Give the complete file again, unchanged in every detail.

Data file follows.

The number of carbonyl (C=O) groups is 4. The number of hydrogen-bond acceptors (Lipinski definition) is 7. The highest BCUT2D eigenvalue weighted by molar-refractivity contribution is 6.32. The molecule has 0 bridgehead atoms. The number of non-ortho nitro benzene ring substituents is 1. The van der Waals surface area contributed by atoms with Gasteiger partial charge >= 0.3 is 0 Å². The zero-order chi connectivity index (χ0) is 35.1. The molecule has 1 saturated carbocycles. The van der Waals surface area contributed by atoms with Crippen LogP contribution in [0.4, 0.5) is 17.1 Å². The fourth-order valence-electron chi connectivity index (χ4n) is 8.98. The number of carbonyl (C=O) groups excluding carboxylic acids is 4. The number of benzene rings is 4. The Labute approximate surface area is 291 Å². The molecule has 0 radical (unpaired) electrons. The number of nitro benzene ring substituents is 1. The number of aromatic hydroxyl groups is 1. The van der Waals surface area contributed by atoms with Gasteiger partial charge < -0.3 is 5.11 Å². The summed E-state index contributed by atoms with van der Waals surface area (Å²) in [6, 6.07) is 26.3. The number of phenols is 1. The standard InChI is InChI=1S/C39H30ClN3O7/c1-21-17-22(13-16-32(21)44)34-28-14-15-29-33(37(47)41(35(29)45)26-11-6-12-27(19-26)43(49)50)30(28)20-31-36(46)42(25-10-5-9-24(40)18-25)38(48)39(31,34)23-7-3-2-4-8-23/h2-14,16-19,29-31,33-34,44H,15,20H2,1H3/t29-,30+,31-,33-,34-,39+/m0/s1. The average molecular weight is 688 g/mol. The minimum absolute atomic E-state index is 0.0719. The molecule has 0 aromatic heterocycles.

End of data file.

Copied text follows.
The number of carbonyl (C=O) groups is 4. The number of hydrogen-bond acceptors (Lipinski definition) is 7. The highest BCUT2D eigenvalue weighted by molar-refractivity contribution is 6.32. The molecule has 0 bridgehead atoms. The number of non-ortho nitro benzene ring substituents is 1. The van der Waals surface area contributed by atoms with Gasteiger partial charge >= 0.3 is 0 Å². The zero-order chi connectivity index (χ0) is 35.1. The molecule has 1 saturated carbocycles. The van der Waals surface area contributed by atoms with Crippen LogP contribution in [0.4, 0.5) is 17.1 Å². The fourth-order valence-electron chi connectivity index (χ4n) is 8.98. The number of carbonyl (C=O) groups excluding carboxylic acids is 4. The number of benzene rings is 4. The Labute approximate surface area is 291 Å². The molecule has 0 radical (unpaired) electrons. The number of nitro benzene ring substituents is 1. The number of aromatic hydroxyl groups is 1. The van der Waals surface area contributed by atoms with Gasteiger partial charge < -0.3 is 5.11 Å². The summed E-state index contributed by atoms with van der Waals surface area (Å²) in [6, 6.07) is 26.3. The number of phenols is 1. The standard InChI is InChI=1S/C39H30ClN3O7/c1-21-17-22(13-16-32(21)44)34-28-14-15-29-33(37(47)41(35(29)45)26-11-6-12-27(19-26)43(49)50)30(28)20-31-36(46)42(25-10-5-9-24(40)18-25)38(48)39(31,34)23-7-3-2-4-8-23/h2-14,16-19,29-31,33-34,44H,15,20H2,1H3/t29-,30+,31-,33-,34-,39+/m0/s1. The average molecular weight is 688 g/mol. The minimum absolute atomic E-state index is 0.0719. The molecule has 0 aromatic heterocycles.